Michel had no idea where he was being taken as the van bumped along. The other members of the group sat or lay in silence, which Michel saw no reason to break. After several minutes, the van stopped and Michel was marched into a squat barracks of a building. From there he was led along drab corridors and pushed into a room. He heard a key being turned in the door. For a moment he lay still, then scrambled to his feet and felt himself carefully all over. Apart from a few bruises, he was unhurt. For the time being.
He walked round the cell, examining the lock on the door and knocking on the walls here and there. It was bare except for a bench and a bucket. The walls were painted white and one electric light hung in the centre. There was no window and no way of communicating with anyone outside. After a while, he sat on the bench and rehearsed his cover story. It was important to know it and ensure there were no inconsistencies.
These were the Vichy police, who were said to be more dangerous than the Gestapo, because they knew their area and the local people. He had heard stories of terrible torture but told himself not to let fear weaken him. He knew little about the resistance group he’d met and had papers showing he lived in Caillac, some way north. It might to be possible for him to convince the gendarmes that he’d simply been in the wrong place at the wrong time.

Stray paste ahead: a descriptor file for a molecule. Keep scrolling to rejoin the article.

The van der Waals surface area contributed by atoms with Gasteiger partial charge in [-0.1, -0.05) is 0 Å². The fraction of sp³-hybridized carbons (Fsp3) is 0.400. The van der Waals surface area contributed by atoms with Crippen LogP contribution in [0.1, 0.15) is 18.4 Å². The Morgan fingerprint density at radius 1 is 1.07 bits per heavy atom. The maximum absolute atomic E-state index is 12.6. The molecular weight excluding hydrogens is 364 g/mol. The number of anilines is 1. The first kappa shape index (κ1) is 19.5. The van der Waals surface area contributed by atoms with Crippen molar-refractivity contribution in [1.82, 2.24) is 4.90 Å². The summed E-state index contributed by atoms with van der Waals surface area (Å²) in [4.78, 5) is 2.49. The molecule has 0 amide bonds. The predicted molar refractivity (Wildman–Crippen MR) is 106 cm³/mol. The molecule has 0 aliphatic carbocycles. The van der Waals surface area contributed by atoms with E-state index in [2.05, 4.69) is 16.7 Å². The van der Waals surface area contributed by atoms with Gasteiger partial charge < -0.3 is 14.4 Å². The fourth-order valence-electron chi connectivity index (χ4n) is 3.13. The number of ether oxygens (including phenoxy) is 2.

Several hours passed before two men entered his cell and marched him down the corridor and into a small room with a desk and two chairs. A Vichy officer sat behind the desk. He was a slight man in a neat uniform, with light brown hair and a matching moustache. However, a big man with a thick neck and powerful hands stood close to the door. That was the trick, Michel thought – a quiet, polite man to ask questions and an enforcer. The officer told him to sit down and demanded to see his papers. Michel handed them over.